11%. This is the proportion of greenhouse gas emissions emitted by the tourism sector in France. A study carried out by the Agency for Ecological Transition (ADEME) before the Covid-19 pandemic shows that this sector produces 118 million tonnes of CO2 equivalent every year. Three-quarters of these emissions come from transportation (aircraft contributes half). Far behind us we find accommodation, shopping for tourist goods or even catering. However, if France intends to respect the legally set goal of carbon neutrality, the sector must improve its sobriety and energy efficiency.
Hotels, cafes and restaurants represent about 7% of all tertiary buildings in France. According to this ADEME report, these buildings consume 241 kWh per m² per year, approximately two to three times more than conventional housing. Tourists, in search of maximum needs, tend to overconsumption (light, temperature, electricity, water, etc.) during their stay, using a much larger amount of energy compared to their habits. For example, a guest has about twice as many liters of water flowing in a hotel as compared to his home.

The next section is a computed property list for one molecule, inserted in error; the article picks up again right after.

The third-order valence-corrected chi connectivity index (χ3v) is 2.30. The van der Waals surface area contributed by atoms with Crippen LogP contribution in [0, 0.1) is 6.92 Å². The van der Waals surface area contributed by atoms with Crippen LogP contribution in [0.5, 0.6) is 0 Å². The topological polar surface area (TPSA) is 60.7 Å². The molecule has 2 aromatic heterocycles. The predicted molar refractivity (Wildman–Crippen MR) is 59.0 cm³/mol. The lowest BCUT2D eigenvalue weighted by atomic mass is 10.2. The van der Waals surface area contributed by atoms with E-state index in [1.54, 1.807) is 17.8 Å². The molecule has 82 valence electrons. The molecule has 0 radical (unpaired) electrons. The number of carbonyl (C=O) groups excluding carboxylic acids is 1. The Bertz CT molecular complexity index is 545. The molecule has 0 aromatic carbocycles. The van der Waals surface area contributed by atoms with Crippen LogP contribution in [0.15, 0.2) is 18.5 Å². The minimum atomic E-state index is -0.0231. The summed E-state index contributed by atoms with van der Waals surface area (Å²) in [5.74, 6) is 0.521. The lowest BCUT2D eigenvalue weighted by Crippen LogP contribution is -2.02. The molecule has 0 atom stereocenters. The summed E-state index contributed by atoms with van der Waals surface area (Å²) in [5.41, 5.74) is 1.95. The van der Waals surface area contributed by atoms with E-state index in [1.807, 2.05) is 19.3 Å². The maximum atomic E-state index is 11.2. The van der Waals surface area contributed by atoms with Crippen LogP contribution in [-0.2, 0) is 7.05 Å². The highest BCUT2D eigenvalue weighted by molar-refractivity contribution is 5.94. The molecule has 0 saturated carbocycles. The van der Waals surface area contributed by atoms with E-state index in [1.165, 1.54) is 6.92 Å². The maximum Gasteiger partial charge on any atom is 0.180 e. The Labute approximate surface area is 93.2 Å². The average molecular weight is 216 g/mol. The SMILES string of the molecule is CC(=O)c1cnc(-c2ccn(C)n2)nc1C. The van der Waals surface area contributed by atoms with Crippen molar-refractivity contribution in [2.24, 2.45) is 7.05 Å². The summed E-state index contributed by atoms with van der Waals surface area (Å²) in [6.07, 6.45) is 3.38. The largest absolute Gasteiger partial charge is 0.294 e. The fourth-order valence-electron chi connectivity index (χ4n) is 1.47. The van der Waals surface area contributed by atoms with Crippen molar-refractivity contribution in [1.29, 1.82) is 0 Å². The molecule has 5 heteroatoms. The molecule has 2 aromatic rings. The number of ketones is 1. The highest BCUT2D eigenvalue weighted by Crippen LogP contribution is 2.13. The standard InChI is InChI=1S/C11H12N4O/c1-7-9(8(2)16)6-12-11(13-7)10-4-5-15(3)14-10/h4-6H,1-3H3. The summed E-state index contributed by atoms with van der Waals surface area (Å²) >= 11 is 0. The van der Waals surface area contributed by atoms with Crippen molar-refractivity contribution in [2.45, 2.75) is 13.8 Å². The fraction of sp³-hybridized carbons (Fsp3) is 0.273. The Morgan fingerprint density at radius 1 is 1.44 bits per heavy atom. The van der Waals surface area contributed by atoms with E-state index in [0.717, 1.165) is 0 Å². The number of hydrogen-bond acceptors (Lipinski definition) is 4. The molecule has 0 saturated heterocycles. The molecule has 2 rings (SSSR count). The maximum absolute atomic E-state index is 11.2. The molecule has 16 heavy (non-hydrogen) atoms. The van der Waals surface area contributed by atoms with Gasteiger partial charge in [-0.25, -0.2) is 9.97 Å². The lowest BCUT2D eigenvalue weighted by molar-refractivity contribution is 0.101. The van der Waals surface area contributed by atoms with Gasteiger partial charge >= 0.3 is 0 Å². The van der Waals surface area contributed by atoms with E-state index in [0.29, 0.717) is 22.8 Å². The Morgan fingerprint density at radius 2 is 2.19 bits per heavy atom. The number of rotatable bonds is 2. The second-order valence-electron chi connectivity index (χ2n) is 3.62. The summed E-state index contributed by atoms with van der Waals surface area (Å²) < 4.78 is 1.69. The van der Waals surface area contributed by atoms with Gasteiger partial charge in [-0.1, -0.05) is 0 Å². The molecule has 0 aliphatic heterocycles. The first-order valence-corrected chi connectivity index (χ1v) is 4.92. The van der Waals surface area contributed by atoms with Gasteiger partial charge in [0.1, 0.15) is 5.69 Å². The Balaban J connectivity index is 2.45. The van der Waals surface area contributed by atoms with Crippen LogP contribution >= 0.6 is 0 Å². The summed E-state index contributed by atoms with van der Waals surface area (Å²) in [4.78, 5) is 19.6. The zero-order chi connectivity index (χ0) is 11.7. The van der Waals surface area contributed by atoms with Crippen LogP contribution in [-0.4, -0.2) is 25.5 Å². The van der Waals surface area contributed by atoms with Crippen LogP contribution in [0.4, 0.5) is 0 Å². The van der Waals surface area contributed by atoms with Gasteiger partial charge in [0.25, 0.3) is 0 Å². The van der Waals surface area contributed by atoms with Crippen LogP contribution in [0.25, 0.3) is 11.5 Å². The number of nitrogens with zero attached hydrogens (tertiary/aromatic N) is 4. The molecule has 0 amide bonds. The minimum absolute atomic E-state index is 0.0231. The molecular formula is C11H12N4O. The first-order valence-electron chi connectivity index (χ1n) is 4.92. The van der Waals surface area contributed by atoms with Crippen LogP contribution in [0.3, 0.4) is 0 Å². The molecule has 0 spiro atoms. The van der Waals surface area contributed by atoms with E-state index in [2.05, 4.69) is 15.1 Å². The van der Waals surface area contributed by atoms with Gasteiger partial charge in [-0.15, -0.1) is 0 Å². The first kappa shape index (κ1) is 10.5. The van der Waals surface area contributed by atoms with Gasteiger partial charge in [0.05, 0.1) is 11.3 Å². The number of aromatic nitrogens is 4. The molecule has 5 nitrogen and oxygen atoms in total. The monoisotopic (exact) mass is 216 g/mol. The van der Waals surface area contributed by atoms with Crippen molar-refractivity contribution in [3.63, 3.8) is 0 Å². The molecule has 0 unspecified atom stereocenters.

In Brittany, on the Emerald Coast, Saint-Malo lives mainly from tourism. Accommodation, restaurants and spas structure the city. Only the emblematic Raulic group has 7 hotels and 3 tourist residences, the Thermes Marins thalassotherapy center and spa, an international golf course and 3 Aquatonic centers. Aware of its environmental limitations, the group carried out an inventory in 2019 and is committed to energy sobriety and reducing greenhouse gas emissions.